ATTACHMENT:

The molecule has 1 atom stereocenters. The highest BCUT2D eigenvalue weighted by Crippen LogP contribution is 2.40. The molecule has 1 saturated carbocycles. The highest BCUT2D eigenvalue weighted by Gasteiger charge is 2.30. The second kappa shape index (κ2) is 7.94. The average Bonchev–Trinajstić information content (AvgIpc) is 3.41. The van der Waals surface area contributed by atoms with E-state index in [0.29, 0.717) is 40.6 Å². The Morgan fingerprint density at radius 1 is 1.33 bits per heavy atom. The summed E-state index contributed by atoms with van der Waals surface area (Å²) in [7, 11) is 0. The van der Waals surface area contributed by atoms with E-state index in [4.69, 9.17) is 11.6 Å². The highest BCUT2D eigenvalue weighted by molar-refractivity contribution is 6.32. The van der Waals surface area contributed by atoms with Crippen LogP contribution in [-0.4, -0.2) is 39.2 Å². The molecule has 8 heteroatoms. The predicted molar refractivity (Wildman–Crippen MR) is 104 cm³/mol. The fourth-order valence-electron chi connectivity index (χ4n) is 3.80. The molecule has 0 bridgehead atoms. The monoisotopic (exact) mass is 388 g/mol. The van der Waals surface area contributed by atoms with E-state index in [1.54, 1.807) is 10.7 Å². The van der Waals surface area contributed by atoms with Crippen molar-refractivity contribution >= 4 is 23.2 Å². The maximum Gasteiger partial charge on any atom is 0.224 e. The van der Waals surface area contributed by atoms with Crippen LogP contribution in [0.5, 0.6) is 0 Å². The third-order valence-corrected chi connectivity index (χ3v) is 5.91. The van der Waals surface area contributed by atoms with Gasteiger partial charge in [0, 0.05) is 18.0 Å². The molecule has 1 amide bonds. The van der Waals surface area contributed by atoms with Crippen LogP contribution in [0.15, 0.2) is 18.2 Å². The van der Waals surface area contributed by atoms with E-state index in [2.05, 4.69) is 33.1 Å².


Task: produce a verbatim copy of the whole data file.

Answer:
The molecule has 1 atom stereocenters. The highest BCUT2D eigenvalue weighted by Crippen LogP contribution is 2.40. The molecule has 1 saturated carbocycles. The highest BCUT2D eigenvalue weighted by Gasteiger charge is 2.30. The second kappa shape index (κ2) is 7.94. The average Bonchev–Trinajstić information content (AvgIpc) is 3.41. The van der Waals surface area contributed by atoms with E-state index in [0.29, 0.717) is 40.6 Å². The Morgan fingerprint density at radius 1 is 1.33 bits per heavy atom. The summed E-state index contributed by atoms with van der Waals surface area (Å²) in [7, 11) is 0. The van der Waals surface area contributed by atoms with E-state index in [4.69, 9.17) is 11.6 Å². The highest BCUT2D eigenvalue weighted by molar-refractivity contribution is 6.32. The van der Waals surface area contributed by atoms with Crippen LogP contribution in [-0.4, -0.2) is 39.2 Å². The molecule has 8 heteroatoms. The predicted molar refractivity (Wildman–Crippen MR) is 104 cm³/mol. The fourth-order valence-electron chi connectivity index (χ4n) is 3.80. The molecule has 0 bridgehead atoms. The monoisotopic (exact) mass is 388 g/mol. The van der Waals surface area contributed by atoms with E-state index in [1.54, 1.807) is 10.7 Å². The van der Waals surface area contributed by atoms with Crippen molar-refractivity contribution >= 4 is 23.2 Å². The maximum Gasteiger partial charge on any atom is 0.224 e. The van der Waals surface area contributed by atoms with Crippen LogP contribution in [0.5, 0.6) is 0 Å². The third-order valence-corrected chi connectivity index (χ3v) is 5.91. The van der Waals surface area contributed by atoms with Gasteiger partial charge in [0, 0.05) is 18.0 Å². The molecule has 1 amide bonds. The van der Waals surface area contributed by atoms with Crippen LogP contribution in [0.15, 0.2) is 18.2 Å². The van der Waals surface area contributed by atoms with E-state index in [2.05, 4.69) is 33.1 Å².